Tuesday, July 29, 2014

CLA Series - Part 2: Effects of Card Level Advantage

This is Part 2 of the Card Level Advantage (CLA) Series. If you haven't already done so, please read part 1 where I explain just what CLA is. In this post I will focus on how CLA can have very different effects depending on the cards played.

Quantity vs Quality

In very general terms, the effects of CLA will usually be improved board position and/or damage to the opposing player. However, the quality of those effects will depend on the degree of CLA, the number of turns the CLA is maintained and more importantly, the cards themselves and how they are played.

There isn't much that can be done when CLA goes beyond a certain value and due to the random nature of the game this will sometimes happen. However, most of the time, CLA will go back and forth in such a way that a well built and well played deck should be able to handle.

There have been a number of informal studies done by members of the Solforge community, looking at the probabilities in a game of going past a certain value of CLA. One of those is the analysis by Bobby2 previously mentioned in part 1. The other two are by FrostedBacon and QuantumNinja. These studies focus on CLA independently of the cards in the deck and how they are played. While this simplification is necessary to achieve any concrete probability values, it is important to realize that in practice, the effects of CLA vary tremendously due to the cards themselves. Lets look at a simple example to make this clear

If Player A can play two level 3 cards while Player B can only play two level 1 cards, but Player A's cards are Deepbranch Prowlers (a 9/9 at level 3) and Player B's cards are Shardplate Mutants (9/9 at level 1) , there won't be any differential on the board. However, if the cards Player A plays are two Chrogias (40/40 with Breakthrough and Regenerate 5 at level 3) while Player B also plays Chrogias (1/1 at level 1) then with a single turn Player B will be very unlikely to be able to do anything about the board state and will lose.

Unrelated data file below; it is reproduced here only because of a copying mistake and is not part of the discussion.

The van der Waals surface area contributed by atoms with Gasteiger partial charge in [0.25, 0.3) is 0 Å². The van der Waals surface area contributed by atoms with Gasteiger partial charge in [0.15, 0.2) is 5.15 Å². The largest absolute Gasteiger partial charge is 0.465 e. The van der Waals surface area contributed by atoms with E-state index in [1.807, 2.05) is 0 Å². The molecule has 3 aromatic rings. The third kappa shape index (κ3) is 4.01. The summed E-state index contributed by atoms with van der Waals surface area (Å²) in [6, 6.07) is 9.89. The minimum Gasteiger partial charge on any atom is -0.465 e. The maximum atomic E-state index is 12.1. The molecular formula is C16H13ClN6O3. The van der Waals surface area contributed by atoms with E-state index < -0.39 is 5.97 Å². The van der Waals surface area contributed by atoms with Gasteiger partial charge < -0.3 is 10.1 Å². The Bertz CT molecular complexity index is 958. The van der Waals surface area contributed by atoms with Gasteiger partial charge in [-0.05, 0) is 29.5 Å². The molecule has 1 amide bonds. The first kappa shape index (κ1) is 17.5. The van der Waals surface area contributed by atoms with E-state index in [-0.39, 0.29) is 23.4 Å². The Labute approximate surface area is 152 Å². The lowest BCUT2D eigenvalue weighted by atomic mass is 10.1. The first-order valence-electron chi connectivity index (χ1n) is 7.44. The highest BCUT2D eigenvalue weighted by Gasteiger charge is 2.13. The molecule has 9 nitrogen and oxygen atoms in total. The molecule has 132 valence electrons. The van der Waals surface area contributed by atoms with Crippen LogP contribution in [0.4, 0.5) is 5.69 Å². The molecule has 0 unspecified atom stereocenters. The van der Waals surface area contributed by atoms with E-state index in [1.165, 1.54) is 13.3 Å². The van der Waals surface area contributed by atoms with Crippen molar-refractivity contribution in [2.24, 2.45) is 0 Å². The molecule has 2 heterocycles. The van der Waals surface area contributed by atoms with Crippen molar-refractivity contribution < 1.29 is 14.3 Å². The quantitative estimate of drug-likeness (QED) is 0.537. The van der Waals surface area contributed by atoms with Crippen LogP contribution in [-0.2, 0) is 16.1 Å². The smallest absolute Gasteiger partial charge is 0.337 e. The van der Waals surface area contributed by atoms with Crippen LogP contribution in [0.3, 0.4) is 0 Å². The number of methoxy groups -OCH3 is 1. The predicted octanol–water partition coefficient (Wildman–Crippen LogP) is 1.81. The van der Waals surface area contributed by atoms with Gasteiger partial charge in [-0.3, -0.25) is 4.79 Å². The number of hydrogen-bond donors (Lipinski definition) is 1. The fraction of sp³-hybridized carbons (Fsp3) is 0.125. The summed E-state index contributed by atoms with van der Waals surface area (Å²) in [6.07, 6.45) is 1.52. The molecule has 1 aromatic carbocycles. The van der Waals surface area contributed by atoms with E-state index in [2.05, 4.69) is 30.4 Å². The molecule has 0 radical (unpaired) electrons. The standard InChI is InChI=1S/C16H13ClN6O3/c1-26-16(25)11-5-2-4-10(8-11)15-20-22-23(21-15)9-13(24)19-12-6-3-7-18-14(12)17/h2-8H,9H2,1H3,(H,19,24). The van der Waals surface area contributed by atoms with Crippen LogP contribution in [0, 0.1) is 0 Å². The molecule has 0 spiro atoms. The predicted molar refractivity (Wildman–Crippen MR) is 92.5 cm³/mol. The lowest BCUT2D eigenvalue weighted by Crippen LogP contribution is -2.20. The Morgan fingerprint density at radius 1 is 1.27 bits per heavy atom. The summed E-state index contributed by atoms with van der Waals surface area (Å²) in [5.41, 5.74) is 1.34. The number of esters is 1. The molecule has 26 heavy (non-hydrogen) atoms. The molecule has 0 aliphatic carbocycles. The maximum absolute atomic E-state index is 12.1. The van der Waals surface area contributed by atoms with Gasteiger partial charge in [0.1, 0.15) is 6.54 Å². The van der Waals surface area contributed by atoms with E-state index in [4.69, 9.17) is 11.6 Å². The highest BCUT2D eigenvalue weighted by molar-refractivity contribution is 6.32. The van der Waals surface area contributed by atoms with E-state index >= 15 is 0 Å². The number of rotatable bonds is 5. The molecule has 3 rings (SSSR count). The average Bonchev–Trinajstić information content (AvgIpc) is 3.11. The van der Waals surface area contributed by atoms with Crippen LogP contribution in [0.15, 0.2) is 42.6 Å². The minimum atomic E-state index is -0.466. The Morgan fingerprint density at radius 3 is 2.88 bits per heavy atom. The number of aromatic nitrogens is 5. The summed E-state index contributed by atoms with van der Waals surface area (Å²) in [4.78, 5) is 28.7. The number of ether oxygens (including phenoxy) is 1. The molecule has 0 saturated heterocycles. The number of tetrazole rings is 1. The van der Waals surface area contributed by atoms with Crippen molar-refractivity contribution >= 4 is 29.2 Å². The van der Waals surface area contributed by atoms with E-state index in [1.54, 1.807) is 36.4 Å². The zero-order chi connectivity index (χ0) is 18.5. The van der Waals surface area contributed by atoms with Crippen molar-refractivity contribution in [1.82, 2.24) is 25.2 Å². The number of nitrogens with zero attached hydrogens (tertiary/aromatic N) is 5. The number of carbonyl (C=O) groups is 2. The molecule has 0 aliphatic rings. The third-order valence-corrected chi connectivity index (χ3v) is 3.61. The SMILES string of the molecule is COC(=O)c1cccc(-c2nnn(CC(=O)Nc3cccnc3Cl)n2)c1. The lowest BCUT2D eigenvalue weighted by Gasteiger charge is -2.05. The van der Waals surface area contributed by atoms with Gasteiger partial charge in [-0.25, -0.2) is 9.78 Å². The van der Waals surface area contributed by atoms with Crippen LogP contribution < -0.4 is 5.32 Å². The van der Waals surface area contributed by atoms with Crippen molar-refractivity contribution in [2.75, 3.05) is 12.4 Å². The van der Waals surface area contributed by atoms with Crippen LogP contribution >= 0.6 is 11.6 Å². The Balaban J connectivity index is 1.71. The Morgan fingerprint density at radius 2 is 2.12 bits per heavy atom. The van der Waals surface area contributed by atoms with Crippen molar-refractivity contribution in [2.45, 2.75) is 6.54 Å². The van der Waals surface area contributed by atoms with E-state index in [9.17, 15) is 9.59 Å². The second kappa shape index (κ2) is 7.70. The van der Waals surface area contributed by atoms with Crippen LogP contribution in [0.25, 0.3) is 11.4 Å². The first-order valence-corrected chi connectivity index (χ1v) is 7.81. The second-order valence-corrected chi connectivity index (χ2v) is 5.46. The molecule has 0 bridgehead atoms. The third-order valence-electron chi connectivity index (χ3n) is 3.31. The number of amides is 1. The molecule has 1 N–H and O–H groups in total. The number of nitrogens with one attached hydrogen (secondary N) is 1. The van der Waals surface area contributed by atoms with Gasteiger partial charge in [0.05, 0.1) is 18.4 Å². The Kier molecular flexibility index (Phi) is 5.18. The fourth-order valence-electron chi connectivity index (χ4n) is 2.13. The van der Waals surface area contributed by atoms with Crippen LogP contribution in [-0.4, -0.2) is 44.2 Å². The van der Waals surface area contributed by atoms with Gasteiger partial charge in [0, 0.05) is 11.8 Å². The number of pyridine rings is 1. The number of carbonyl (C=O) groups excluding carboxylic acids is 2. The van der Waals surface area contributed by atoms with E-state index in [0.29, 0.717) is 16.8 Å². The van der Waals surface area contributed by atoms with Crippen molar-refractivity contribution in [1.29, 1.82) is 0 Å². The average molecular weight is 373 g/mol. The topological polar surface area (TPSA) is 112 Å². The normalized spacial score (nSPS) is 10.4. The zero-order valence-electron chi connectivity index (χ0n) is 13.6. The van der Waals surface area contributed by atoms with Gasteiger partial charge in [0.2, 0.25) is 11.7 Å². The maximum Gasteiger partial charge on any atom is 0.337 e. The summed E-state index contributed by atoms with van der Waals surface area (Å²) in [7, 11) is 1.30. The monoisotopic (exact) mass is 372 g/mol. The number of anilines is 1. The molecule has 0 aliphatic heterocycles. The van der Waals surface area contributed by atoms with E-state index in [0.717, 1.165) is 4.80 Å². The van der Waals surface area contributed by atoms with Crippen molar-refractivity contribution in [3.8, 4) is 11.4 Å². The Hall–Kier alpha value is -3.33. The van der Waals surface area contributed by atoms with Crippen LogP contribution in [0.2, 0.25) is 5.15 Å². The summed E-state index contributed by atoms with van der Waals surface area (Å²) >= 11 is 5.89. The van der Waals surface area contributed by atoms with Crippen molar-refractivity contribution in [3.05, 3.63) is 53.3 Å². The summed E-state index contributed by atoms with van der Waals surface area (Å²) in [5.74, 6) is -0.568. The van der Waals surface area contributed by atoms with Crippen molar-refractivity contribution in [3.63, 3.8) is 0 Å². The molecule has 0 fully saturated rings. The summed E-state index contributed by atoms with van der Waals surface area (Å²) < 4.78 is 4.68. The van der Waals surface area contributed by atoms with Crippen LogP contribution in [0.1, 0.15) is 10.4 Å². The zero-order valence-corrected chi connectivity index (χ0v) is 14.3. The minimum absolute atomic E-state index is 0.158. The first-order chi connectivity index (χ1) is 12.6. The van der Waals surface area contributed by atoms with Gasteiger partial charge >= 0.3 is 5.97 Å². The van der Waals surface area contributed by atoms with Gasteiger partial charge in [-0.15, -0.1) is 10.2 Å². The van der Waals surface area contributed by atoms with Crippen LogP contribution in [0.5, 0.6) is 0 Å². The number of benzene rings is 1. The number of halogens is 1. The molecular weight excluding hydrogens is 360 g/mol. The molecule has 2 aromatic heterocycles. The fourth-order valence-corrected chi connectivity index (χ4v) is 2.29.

In addition to leveling differences in the attack and health stats, there are many cards in Solforge that enhance other cards, which can reduce the power difference on the board regardless of the card level advantage. For example, a level 2 Weirwood Patriarch (7/10) gives all creature with 5 or less power a +3/+3 bonus when it comes into play. So playing a level 1 Weirwood Patriarch (4/7) and then playing a level 2 version, will effectively be equivalent to having played two level 2 Patriarchs because the level 1 version will have its power and toughness increased to 7/10 from the bonus.

The first example shows that the same CLA with different cards can have wildly different effects on the game. The second example shows that even while having a negative CLA, there are cards that can mimic not having a negative CLA at all. These are just two examples of how the card quality and the play decisions have a very big effect on how CLA affects the game. In the following two posts I will point even more things that players can do to modify how CLA affects the game. The fact that there are so many tools and gameplay elements that allow this is why there is no exact value of CLA that indicates when a given player has too much advantage.

Stay tuned for part 3: Building a Deck to Handle CLA.

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